Catenary lighting systems – where lights are suspended from overhead cables – allow for the installation of attractive illumination without poles intruding into the space.
They can include all types of lights and lighting arrangements. They do not need to be limited to lights alone either, but can include art pieces or decorative elements. Building walls are often used as anchor points for overhead light installations.
Catenary lighting can be used for shopping malls or strips, car parks, city laneways, parks, public squares or any other types of spaces where people might gather. Installing an overhead lighting system helps to encourage use of the space after dark and to improve safety and security as well.
While a lighting installation requires technical expertise and precision engineering, it can be designed to appear simple, cosy, artistic or free-flowing depending on what you want to achieve. It can also be used to create any type of atmosphere you desire – from playful and colourful to moody or mysterious.
Here are some examples.
Abercrombie Lane Sydney
This installation, selected by the City of Sydney for the Art & About 2012 festival, involves the use of approximately 1,000 metres of stainless-steel cables.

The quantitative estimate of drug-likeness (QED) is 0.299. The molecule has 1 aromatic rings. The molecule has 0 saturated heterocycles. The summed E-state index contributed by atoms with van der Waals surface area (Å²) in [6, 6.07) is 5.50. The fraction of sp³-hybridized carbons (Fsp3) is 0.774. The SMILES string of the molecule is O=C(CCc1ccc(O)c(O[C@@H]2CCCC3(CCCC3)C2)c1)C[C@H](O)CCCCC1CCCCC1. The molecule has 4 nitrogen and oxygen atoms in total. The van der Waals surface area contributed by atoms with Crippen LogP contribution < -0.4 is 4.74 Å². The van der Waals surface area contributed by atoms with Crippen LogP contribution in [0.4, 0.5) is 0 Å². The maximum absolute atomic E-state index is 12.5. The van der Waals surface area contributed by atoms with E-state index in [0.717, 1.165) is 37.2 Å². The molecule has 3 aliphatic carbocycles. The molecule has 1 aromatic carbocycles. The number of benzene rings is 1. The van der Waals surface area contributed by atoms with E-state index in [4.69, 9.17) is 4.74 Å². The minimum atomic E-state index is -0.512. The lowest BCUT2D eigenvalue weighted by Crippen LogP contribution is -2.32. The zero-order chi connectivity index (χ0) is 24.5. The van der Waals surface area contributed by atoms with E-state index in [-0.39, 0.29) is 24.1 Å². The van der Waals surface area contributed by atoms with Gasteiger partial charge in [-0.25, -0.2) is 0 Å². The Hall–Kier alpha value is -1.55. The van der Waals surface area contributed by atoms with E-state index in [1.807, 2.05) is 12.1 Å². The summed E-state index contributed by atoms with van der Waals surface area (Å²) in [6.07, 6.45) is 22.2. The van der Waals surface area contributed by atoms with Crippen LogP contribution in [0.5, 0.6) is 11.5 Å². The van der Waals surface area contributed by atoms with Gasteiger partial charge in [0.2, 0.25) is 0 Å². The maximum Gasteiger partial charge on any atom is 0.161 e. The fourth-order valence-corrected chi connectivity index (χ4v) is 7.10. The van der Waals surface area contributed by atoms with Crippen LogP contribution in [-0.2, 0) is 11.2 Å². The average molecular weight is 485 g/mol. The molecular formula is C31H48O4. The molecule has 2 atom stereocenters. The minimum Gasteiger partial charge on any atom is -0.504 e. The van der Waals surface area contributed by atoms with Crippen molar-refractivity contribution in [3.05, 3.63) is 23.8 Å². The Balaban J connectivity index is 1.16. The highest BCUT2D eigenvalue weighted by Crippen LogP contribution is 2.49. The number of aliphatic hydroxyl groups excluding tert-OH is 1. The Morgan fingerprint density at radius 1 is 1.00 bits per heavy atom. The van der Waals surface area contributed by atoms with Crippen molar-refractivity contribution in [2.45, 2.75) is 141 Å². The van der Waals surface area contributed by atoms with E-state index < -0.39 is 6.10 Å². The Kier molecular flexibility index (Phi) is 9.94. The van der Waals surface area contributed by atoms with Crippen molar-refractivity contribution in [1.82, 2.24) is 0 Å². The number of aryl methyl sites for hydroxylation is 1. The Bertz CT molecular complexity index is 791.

The cabling was not installed in parallel lines but rather at all kinds of angles – up, down, diagonal and sideways – creating patterns that change depending on where you are standing.
Scotch Row Barangaroo
A catenary lighting system was required here to encourage the use of Scotch Row Pocket Park in the evenings.
4mm stainless-steel wire was used to carry the lighting system, keeping it light and simple and in line with the overall theme of the installation. The lighting system is also portable, which means it can be moved elsewhere if the need arises.
Steam Mill Lane Darling Harbour
This project comprises eight suspended sculptural pieces by Adelaide artist Peta Kruger. The lights in the system are cleverly concealed behind the artistic metal plates, creating a subtle, almost playful spill of light.